Between the eighteenth and nineteenth century, it became popular for banquets to be held for generals and their officers on the eve of great battles.

War & Pieces is an envisioning of one of these war banquets showing deconstructed porcelain figures engaged in a deadly struggle with a giant central mushroom cloud composed of skulls, ‘frozen Charlottes’ (a nineteenth century mass produced child’s toy) and presided over by figures of the crucified Christ and Guanyins, the Chinese goddess of compassion.

The piece is composed of broken antique porcelain and glassware, as well as parts of plastic children’s toys and sugar, bringing together the notions of modern warfare and art with those of the eighteenth and nineteenth centuries and making us reconsider our perceptions of beauty and the usefulness of broken objects.

War & Pieces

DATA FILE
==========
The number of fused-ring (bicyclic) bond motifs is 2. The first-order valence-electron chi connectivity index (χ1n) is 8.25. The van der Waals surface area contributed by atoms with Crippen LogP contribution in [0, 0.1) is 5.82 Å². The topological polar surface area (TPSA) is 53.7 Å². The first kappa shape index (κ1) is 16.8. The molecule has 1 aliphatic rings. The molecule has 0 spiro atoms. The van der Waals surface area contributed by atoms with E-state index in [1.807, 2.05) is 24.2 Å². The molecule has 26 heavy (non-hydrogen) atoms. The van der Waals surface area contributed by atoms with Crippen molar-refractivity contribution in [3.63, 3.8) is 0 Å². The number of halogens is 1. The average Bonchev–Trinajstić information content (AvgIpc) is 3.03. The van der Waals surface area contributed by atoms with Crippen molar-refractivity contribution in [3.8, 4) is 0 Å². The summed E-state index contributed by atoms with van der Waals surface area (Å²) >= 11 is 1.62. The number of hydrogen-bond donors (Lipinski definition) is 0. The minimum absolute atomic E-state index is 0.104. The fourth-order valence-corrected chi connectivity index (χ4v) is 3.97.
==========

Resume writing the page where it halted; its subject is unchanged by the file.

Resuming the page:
The scene of war on the table is echoed by the maritime battles depicted on the walls by Thomas Luny (1759-1837). Admiral Lord George Brydges Rodney (1718-1792), the naval hero of The Seven Years War and the American Wars of Independence, is celebrated in these paintings. Rodney was the youngest captain in the British navy and is, arguably, the tactician who first attempted the manoeuvre called ‘breaking the line’ which was used to such great success in later British naval victories. At Berrington, his grim engagements with the French and the Spanish upon his ninety gun ship of the line, The Formidable, in the 1780s are highlighted by Luny’s paintings. The Formidable is the ship depicted on the plates on the dining table that surround War & Pieces.